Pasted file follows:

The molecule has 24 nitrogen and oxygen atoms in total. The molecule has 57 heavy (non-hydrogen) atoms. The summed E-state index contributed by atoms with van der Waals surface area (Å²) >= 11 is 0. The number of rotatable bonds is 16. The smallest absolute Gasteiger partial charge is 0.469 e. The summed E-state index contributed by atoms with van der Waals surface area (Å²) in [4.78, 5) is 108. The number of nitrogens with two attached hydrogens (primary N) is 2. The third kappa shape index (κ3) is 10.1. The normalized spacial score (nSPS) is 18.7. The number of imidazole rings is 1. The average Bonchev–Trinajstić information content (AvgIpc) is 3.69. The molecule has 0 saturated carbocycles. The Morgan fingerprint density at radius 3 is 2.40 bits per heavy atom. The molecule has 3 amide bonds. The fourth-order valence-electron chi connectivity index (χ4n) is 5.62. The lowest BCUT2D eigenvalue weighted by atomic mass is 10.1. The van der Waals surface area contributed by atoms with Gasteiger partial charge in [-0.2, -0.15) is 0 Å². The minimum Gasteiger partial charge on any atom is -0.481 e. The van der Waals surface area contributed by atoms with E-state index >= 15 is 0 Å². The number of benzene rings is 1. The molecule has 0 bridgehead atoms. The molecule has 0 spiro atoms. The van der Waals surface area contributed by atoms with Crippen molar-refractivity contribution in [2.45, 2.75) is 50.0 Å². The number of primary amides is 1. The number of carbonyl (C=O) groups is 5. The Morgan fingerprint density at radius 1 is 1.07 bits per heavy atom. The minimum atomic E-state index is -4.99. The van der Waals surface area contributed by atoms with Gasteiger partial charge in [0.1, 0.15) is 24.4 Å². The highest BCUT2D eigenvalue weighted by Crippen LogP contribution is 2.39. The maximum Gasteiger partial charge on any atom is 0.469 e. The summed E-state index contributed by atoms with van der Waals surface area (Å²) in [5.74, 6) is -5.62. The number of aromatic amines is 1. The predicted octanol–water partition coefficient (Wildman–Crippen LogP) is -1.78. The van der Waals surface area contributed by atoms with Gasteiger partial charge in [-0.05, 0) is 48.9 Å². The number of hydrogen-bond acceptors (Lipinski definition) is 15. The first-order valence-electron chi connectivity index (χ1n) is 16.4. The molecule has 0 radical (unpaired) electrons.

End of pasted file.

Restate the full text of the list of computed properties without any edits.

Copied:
The molecule has 24 nitrogen and oxygen atoms in total. The molecule has 57 heavy (non-hydrogen) atoms. The summed E-state index contributed by atoms with van der Waals surface area (Å²) >= 11 is 0. The number of rotatable bonds is 16. The smallest absolute Gasteiger partial charge is 0.469 e. The summed E-state index contributed by atoms with van der Waals surface area (Å²) in [4.78, 5) is 108. The number of nitrogens with two attached hydrogens (primary N) is 2. The third kappa shape index (κ3) is 10.1. The normalized spacial score (nSPS) is 18.7. The number of imidazole rings is 1. The average Bonchev–Trinajstić information content (AvgIpc) is 3.69. The molecule has 0 saturated carbocycles. The Morgan fingerprint density at radius 3 is 2.40 bits per heavy atom. The molecule has 3 amide bonds. The fourth-order valence-electron chi connectivity index (χ4n) is 5.62. The lowest BCUT2D eigenvalue weighted by atomic mass is 10.1. The van der Waals surface area contributed by atoms with Gasteiger partial charge in [-0.2, -0.15) is 0 Å². The minimum Gasteiger partial charge on any atom is -0.481 e. The van der Waals surface area contributed by atoms with E-state index >= 15 is 0 Å². The number of benzene rings is 1. The molecule has 0 bridgehead atoms. The molecule has 0 spiro atoms. The van der Waals surface area contributed by atoms with Crippen molar-refractivity contribution in [2.45, 2.75) is 50.0 Å². The number of primary amides is 1. The number of carbonyl (C=O) groups is 5. The Morgan fingerprint density at radius 1 is 1.07 bits per heavy atom. The minimum atomic E-state index is -4.99. The van der Waals surface area contributed by atoms with Gasteiger partial charge in [0.1, 0.15) is 24.4 Å². The highest BCUT2D eigenvalue weighted by Crippen LogP contribution is 2.39. The maximum Gasteiger partial charge on any atom is 0.469 e. The summed E-state index contributed by atoms with van der Waals surface area (Å²) in [5.74, 6) is -5.62. The number of aromatic amines is 1. The predicted octanol–water partition coefficient (Wildman–Crippen LogP) is -1.78. The van der Waals surface area contributed by atoms with Gasteiger partial charge in [-0.05, 0) is 48.9 Å². The number of hydrogen-bond acceptors (Lipinski definition) is 15. The first-order valence-electron chi connectivity index (χ1n) is 16.4. The molecule has 0 radical (unpaired) electrons.